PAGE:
MCHD offers information as new COVID variant found in downstate Michigan
Currently, the new COVID variant hasn’t been found in Upper Michigan.
MARQUETTE, Mich. (WLUC) - The Marquette County Health Department is offering up some information on the new COVID variant found in downstate Michigan over the weekend.
The variant, B.1.1.7 ( also known as the U.K. variant) was first detected in the United Kingdom (UK) in mid-December 2020, but has since been reported in at least 15 U.S. states and 30 additional countries.
The CDC anticipates it may become the dominant COVID virus this year.
“Mutations in viruses are expected, with the COVID virus undergoing an average of one mutation every two weeks,” MCHD said in a release.
The health department said some mutations may kill the virus, some may result in no change, and some may results in a virus that can lead to clinical, virological and epidemiological differences.
MCHD said this is what is currently known about the B.1.1.7 variant:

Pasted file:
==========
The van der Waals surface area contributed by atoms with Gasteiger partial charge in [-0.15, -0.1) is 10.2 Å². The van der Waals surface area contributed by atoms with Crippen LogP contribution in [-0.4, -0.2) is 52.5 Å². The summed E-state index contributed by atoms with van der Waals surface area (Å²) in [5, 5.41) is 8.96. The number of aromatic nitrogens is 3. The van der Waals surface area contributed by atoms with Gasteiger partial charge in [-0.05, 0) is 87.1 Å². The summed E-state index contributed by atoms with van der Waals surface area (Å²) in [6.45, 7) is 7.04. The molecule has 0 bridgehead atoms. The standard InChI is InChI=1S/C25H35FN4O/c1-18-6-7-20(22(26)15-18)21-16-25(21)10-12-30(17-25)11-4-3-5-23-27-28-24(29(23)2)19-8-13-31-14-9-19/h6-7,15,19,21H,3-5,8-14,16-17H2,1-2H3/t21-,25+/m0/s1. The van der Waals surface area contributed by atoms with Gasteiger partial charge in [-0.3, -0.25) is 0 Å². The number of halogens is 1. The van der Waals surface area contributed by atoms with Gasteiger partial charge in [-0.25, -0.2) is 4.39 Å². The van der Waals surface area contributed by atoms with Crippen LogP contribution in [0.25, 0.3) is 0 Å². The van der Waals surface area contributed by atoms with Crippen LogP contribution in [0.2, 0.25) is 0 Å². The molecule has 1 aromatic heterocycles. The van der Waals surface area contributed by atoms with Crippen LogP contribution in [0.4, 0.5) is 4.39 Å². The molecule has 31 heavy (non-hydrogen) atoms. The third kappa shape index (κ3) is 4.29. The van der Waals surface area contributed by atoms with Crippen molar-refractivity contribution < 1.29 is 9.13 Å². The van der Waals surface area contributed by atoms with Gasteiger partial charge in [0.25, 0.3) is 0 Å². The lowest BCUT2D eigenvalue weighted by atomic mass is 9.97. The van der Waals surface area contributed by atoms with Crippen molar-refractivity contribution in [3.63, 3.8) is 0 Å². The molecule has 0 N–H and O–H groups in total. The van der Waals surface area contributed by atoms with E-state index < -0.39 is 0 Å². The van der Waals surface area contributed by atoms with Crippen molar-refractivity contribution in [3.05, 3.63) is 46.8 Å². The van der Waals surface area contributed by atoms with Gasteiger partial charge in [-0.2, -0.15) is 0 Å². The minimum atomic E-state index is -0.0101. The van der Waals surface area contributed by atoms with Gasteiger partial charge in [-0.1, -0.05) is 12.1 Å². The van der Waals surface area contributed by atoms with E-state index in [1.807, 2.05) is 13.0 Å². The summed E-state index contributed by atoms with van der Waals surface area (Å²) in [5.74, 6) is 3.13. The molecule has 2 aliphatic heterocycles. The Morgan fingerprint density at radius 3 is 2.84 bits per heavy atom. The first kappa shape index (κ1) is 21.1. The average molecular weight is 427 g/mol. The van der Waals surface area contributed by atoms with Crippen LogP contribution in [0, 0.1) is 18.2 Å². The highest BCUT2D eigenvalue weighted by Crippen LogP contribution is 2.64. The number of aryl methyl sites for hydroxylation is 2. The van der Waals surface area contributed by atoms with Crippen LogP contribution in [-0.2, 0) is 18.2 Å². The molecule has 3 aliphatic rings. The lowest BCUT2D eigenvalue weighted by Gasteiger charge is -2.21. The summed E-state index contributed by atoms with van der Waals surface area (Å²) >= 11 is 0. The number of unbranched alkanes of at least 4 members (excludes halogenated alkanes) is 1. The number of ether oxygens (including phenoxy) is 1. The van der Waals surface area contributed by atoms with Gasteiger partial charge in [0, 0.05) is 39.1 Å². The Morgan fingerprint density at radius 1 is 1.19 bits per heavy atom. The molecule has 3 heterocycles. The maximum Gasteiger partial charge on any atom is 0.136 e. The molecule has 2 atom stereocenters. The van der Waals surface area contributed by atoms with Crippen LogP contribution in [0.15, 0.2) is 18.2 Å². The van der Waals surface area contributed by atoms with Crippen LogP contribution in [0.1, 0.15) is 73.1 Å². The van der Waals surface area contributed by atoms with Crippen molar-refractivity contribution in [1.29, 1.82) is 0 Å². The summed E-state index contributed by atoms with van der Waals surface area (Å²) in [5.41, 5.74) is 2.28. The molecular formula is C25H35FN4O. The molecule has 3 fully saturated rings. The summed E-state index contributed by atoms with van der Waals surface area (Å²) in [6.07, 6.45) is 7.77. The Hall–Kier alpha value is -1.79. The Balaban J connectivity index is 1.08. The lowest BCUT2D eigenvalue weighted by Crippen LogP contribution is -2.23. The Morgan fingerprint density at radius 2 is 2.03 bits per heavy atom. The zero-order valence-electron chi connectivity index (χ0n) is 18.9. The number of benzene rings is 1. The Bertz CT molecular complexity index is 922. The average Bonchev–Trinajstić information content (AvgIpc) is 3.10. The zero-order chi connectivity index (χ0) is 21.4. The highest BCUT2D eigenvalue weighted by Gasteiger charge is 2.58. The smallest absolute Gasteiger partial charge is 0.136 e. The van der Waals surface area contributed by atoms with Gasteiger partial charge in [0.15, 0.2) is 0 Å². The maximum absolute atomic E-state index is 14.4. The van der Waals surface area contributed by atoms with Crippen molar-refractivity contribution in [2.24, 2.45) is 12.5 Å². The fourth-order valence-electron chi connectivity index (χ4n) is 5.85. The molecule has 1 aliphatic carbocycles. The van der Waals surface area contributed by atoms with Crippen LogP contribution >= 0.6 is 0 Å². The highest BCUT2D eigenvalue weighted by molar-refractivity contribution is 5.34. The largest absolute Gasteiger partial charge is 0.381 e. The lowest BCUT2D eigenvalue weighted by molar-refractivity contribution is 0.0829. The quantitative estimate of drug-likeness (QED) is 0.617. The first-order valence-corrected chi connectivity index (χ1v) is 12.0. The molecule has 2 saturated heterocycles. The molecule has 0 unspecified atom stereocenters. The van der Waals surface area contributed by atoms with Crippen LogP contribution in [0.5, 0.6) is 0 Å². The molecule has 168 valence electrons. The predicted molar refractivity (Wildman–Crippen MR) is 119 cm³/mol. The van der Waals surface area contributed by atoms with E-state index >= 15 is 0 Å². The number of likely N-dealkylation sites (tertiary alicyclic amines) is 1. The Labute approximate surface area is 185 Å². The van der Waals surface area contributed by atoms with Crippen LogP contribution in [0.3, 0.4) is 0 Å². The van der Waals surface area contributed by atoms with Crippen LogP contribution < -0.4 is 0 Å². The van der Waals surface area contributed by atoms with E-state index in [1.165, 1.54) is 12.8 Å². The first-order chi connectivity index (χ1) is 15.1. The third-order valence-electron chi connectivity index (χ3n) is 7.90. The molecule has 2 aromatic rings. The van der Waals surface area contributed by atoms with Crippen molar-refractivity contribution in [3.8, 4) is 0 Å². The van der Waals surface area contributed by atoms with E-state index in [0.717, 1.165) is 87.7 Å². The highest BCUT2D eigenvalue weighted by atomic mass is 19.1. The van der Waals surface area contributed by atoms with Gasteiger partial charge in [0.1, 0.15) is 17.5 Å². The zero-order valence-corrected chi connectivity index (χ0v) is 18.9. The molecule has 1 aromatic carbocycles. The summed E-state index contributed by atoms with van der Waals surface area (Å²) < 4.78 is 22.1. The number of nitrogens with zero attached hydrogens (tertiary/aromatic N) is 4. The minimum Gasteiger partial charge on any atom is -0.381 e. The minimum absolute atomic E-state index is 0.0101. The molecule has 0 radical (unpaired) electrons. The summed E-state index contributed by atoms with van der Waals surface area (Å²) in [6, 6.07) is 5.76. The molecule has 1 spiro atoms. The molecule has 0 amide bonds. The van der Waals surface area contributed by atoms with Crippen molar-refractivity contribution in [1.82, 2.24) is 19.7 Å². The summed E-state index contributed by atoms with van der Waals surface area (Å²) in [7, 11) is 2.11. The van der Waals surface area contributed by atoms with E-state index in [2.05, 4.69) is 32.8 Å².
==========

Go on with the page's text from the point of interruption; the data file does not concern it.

- Associated with increased transmissibility (i.e. more efficient and rapid transmission)
- No impact on the severity of disease or vaccine efficacy
- Little-to-no impact is expected for natural immunity or current testing
- No indication that new variant exhibits any changes in the virus composition that would impact the current vaccines’ effectiveness
- No impact on effectiveness of monoclonal antibody treatments
The greater transmission rate of the virus is based on modeling and data, not yet proven in lab experiments, the MCHD said.
How this variant will affect Michigan and the Upper Peninsula is unknown at this time, but the Michigan Department of Health and Human Services (MDHHS) said it is still concerning.
“Currently, the Upper Peninsula has no concerning variants identified,” the MCHD said.
But, the health department reminds the public to continue to follow coronavirus guidelines.
“Rigorous and increased compliance with public health mitigation strategies,” such as vaccination, social distancing, wearing masks, washing your hands, and properly isolating and quarantining “will be essential to limiting the spread of the COVID and any of its variants,” MCHD said.
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